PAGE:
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Japanese Petrochemicals Crisis Big in Japan? Plant Closures threaten Petrochemical Industry

Editor: Dominik Stephan

Japan — the Country of the Rising Sun? For the petrochemical industry, this is a thing of the past. While China is boasting with huge downstream projects, Japan is discussing plant closures and consolidations. Only cooperations could stop the downward trend, industry insiders believe.

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Sunset for Japan's petrochemical industry? Caught between megaplants in China and shale gas in the US, the 'Country of the Rising Sun' could be ripe for restructuring measures.
Sunset for Japan's petrochemical industry? Caught between megaplants in China and shale gas in the US, the 'Country of the Rising Sun' could be ripe for restructuring measures.
(Picture: © SeanPavonePhoto; © fotogestoeber - Fotolia.com)

Japan’s petrochemical industry is fallen on hard times. No, it’s not as if Godzilla stomping through the country’s refineries, but the problems can’t be ignored. With a stagnating economy and declining demands, the branch is overdue for capacity adjustments, some insiders say.

These adjustments, could in fact demand much of the country’s crisis ridden economy: Recent plans show that across all companies, some 560,000 tons of petrochemical production capacity could be idled in Japan. An additional 100,000 tons of plant capacity will be dedicated to other products. These plans affect basically all businesses, from acrylonitrile via styrene and latex to ABS.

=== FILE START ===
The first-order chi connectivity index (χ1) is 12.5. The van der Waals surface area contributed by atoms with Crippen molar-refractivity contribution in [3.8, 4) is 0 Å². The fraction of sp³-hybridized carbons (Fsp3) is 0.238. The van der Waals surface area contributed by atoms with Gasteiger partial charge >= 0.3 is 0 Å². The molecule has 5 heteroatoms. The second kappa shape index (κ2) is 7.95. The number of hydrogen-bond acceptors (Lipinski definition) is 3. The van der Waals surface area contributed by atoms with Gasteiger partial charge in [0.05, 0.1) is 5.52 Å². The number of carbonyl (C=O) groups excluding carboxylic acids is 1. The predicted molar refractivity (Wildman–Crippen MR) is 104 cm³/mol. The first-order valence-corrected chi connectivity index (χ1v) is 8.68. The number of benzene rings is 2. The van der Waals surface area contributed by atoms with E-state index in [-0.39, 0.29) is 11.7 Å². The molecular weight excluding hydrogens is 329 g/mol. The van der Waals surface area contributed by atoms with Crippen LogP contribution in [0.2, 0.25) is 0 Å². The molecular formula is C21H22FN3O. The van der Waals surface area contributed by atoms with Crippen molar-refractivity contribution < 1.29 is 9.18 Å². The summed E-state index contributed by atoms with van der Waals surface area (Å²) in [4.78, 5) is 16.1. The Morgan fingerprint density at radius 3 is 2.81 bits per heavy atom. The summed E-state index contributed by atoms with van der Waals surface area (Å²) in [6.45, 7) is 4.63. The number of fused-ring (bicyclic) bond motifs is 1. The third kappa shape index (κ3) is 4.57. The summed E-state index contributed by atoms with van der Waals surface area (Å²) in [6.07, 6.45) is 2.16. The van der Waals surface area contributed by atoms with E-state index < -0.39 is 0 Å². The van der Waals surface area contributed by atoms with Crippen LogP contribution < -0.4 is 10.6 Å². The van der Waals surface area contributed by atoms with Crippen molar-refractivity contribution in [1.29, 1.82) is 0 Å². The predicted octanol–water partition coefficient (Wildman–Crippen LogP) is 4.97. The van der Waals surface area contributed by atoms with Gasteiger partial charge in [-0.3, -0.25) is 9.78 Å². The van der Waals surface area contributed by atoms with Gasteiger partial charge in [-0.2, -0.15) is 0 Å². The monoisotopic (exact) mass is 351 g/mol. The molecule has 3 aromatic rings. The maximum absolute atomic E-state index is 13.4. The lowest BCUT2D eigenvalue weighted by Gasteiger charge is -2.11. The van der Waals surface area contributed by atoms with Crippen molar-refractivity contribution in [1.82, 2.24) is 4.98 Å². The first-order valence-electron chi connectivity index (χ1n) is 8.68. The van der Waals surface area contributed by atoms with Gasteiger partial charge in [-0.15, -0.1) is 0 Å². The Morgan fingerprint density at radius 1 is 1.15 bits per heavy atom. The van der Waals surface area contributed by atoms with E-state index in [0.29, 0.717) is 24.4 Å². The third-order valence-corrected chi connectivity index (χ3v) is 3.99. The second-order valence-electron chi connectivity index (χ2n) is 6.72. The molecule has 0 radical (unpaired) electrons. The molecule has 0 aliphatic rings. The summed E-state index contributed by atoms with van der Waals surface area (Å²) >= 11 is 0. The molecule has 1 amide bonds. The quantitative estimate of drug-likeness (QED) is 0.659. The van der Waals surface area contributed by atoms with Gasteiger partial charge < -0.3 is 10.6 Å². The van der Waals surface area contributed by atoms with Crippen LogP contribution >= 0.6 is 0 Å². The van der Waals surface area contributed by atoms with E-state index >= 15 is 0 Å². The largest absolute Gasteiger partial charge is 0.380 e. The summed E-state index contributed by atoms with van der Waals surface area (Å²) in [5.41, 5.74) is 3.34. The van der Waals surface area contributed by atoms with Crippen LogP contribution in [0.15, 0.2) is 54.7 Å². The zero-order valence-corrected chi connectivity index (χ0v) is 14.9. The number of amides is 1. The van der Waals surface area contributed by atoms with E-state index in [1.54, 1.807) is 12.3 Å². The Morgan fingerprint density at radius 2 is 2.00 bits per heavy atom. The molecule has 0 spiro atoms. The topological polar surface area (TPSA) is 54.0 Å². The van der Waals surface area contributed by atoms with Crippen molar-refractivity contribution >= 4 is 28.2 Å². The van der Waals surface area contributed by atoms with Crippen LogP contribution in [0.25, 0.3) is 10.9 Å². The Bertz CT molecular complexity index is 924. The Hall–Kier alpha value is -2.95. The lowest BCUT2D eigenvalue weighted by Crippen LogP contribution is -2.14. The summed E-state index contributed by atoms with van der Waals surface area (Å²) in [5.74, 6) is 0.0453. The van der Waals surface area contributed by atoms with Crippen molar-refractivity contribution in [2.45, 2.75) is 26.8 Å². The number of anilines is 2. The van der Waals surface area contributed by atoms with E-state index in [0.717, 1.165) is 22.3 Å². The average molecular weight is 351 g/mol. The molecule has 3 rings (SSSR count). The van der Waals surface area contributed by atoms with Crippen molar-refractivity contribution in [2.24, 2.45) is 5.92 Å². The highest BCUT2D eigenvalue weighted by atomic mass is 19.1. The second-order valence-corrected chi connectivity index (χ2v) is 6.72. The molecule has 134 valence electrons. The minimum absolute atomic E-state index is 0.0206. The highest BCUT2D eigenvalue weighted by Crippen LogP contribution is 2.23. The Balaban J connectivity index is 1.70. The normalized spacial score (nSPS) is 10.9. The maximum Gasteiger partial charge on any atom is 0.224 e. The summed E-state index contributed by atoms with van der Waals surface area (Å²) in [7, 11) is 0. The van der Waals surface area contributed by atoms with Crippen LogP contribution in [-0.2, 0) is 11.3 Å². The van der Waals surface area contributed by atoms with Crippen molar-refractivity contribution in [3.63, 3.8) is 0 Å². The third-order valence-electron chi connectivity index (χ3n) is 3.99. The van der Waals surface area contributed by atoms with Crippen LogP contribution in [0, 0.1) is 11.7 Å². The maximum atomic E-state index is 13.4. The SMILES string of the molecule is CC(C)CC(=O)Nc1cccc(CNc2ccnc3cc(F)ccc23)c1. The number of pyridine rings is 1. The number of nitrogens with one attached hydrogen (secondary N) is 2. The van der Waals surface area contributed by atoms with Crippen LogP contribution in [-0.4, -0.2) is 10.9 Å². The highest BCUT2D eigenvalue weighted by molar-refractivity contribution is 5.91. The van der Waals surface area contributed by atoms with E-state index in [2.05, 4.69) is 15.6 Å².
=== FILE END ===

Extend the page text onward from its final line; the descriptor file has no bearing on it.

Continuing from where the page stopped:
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Plant Closures Ahead

The industry hopes to reduce fix costs by plant closures and to achieve higher operating rates at the remaining sites. A concentration on several crisis-proof core businesses shall help to reduce the dependency on export markets. But this focusing is more easily said than done, as petrochemical value chains are diverse and stretch across a wide variety of cracker products.

Especially acrylonitrile (AN) has become a problem child for Japan’s refiners and petrochemical specialists: This important monomer and plastics precursor is facing low demands due to a slowdown in the Chinese economy and the economic crisis in Europe.

Now with several big plant construction and expansion projects underway in China and rising market prices for propylene, the basic AN feedstock, the market is becoming increasingly difficult. Japan, on the other hand, has currently installed 450,000 tons/year production capacity for AN. Yet not all of these plants are operating profitable.

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